A PROCLAMATION.

Whereas by a proclamation dated the 12th day of June, A. D. 1895,* attention was called to the serious civil disturbances, accompanied by armed resistance to the established Government of Spain, then prevailing in the island of Cuba, and citizens of the United States and all other persons were admonished to abstain from taking part in such disturbances in contravention of the neutrality laws of the United States; and

Whereas said civil disturbances and armed resistance to the authority of Spain, a power with which the United States are on terms of peace and amity, continue to prevail in said island of Cuba; and

Whereas since the date of said proclamation said neutrality laws of the United States have been the subject of authoritative exposition by the

judicial tribunal of last resort, and it has thus been declared that any . combination of persons organized in the United States for the purpose

of proceeding to and making war upon a foreign country with which the United States are at peace, and provided with arms to be used for such purpose, constitutes a "military expedition or enterprise" within the meaning of said neutrality laws, and that the providing or preparing of the means for such “military expedition or enterprise,” which is expressly prohibited by said laws, includes furnishing or aiding in transportation for such "military expedition or enterprise;" and

Whereas, by express enactment, if two or more persons conspire to commit an offense against the United States any act of one conspirator to effect the object of such conspiracy renders all the conspirators liable to fine and imprisonment; and

Whereas there is reason to believe that citizens of the United States and others within their jurisdiction fail to apprehend the meaning and operation of the neutrality laws of the United States as authoritatively interpreted as aforesaid, and may be misled into participation in transactions which are violations of said laws and will render them liable to the severe penalties provided for such violations:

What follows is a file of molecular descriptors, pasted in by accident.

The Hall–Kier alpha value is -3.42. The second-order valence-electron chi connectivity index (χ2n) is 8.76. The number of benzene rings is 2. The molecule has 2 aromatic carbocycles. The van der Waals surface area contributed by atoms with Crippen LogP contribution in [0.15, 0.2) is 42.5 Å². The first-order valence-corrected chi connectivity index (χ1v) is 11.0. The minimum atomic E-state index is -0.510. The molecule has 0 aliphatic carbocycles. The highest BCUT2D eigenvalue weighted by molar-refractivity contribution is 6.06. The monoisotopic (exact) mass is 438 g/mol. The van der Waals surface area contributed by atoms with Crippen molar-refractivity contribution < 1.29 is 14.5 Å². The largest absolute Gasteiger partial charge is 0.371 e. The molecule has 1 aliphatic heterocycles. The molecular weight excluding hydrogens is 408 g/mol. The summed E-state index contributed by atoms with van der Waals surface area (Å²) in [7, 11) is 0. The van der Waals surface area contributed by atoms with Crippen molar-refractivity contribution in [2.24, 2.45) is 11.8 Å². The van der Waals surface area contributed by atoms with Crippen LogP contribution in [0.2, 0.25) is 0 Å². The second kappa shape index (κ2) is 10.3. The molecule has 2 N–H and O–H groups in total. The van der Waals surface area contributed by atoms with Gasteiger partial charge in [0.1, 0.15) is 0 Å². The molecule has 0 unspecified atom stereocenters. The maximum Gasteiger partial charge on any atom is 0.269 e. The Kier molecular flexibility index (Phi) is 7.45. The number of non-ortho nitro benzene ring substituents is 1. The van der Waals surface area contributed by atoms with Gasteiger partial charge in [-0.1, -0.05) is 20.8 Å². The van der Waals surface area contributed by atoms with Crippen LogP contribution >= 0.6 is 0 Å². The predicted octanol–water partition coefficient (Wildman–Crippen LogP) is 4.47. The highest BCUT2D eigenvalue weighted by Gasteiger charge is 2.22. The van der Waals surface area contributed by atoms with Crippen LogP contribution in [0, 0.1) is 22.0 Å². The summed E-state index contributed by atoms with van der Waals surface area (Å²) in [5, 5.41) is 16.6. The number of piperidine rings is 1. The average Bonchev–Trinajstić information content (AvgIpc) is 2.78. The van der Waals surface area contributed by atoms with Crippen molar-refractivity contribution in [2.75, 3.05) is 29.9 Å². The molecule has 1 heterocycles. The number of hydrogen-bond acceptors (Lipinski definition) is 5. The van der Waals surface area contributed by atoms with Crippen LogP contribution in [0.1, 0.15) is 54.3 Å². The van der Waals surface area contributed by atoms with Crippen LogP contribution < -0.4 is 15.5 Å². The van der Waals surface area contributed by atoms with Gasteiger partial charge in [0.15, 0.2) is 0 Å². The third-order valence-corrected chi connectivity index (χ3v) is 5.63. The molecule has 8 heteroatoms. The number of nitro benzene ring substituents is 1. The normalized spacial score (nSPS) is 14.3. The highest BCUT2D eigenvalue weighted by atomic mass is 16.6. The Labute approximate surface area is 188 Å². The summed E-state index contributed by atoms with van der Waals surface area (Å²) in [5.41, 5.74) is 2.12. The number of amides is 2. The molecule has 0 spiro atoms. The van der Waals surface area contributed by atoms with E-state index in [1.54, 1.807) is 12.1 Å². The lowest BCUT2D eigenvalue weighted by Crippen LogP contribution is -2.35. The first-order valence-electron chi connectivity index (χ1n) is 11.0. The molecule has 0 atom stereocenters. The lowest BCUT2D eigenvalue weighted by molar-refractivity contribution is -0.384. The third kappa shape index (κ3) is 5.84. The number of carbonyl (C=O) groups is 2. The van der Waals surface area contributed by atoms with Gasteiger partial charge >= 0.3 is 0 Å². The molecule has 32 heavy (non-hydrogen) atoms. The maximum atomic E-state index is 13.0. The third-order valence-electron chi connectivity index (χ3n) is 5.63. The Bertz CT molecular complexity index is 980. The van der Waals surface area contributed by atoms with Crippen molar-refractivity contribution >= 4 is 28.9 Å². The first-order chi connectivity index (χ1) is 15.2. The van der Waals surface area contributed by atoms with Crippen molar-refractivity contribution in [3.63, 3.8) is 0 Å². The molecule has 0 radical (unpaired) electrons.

Now, therefore, that the laws above referred to, as judicially con

"see pr 6023-6024.

strued, may be duly executed, that the international obligations of the United States may be fully satisfied, and that their citizens and all others within their jurisdiction, being seasonably apprised of their legal duty in the premises, may abstain from disobedience to the laws of the United States and thereby escape the forfeitures and penalties legally consequent thereon, I, Grover Cleveland, President of the United States, do hereby solemnly warn all citizens of the United States and all others within their jurisdiction against violations of the said laws, interpreted as hereinbefore explained, and give notice that all such violations will be vigorously prosecuted; and I do hereby invoke the cooperation of all good citizens in the enforcement of said laws and in the detection and apprehension of any offenders against the same, and do hereby enjoin upon all the executive officers of the United States the utmost diligence in preventing, prosecuting, and punishing any infractions thereof. In testimony whereof I have hereunto set my hand and caused the seal